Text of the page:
First test of new floating rearing pools
The updated design is optimized for increased resilience to strong currents and waves, and increases the number of seeding units researchers can provide the corals to live on. Nearly 200 000 coral embryos were transferred to the pools on Sunday and Monday night. SECORE scientists will be monitoring their settlement and survival over the next few weeks prior to their eventual outplanting onto the reef.
Photos: top) The first prototype of our new floating rearing pools with boxes full of substrates for coral larvae settlement. (Aric Bickel); bottom) Set-up of the new pool: Its parts are easily combined. At the end the pool is anchored to the ocean floor with bricks and covered for sun protection. (Aric Bickel)
The pool development is part of our continued emphasis on upscaling and reducing the cost of coral reef restoration. Utilizing this concept has the potential to be significantly less expensive than land-based operations, and allows restoration to take place where that type of infrastructure would be impossible.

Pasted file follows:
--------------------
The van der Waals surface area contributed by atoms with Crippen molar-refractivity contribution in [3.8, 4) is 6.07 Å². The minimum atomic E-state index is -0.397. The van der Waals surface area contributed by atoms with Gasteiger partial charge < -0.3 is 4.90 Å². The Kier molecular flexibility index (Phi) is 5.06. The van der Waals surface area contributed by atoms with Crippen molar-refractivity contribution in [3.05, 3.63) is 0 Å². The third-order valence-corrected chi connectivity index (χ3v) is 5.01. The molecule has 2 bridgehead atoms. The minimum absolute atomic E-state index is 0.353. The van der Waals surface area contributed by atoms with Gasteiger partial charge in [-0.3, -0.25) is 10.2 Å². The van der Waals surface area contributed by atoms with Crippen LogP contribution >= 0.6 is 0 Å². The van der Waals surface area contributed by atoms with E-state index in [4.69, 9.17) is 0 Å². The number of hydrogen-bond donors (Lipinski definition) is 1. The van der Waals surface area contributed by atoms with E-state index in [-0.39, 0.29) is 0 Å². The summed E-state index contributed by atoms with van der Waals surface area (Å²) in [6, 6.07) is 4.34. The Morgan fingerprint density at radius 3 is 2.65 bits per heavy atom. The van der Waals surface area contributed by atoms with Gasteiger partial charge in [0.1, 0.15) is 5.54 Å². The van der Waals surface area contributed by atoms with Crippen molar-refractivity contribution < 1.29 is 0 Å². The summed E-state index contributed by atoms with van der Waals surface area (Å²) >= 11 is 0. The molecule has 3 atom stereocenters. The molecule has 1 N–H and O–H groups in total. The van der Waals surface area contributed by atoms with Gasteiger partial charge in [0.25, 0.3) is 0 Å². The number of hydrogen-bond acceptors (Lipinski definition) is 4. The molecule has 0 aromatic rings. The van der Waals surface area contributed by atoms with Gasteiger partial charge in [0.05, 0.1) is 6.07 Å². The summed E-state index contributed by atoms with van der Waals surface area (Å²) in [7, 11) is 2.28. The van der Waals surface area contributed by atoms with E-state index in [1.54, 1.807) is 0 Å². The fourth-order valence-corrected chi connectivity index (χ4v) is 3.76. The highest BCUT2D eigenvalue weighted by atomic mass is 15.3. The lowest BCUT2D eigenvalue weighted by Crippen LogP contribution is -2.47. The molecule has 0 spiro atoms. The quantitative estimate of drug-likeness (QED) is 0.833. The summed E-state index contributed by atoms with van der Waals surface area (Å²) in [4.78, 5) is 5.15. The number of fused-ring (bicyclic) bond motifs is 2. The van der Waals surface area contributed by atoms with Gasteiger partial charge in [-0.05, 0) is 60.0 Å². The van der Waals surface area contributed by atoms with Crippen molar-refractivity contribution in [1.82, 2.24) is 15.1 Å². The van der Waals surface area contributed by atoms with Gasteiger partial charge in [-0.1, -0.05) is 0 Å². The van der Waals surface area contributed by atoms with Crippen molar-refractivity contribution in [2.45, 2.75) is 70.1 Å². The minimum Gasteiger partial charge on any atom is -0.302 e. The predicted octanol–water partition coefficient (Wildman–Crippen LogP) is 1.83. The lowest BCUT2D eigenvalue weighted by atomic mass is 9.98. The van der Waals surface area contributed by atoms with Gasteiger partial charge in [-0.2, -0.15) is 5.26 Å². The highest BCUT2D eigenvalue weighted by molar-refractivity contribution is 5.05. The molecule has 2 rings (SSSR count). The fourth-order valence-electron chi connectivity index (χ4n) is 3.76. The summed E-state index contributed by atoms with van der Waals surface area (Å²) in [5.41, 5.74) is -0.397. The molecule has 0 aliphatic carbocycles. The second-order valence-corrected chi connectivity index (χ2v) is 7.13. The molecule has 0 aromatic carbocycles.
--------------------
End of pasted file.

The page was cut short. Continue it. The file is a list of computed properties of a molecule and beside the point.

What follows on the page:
SECORE’s coral reef restoration work on Curaçao is done in collaboration with CARMABI Marine Research Station and the Curaçao Sea Aquarium. The project is part of the Global Coral Restoration Project, initiated by SECORE International, the California Academy of Sciences and The Nature Conservancy. Our research work on Curaçao is also supported by Discovery Place, the Virginia Aquarium and Marine Science Center, the Columbus Zoo and Aquarium, the Omaha’s Henry Doorly Zoo and Aquarium, TUI Cruises, the Green Foundation and the Clyde & Connie Woodburn Foundation.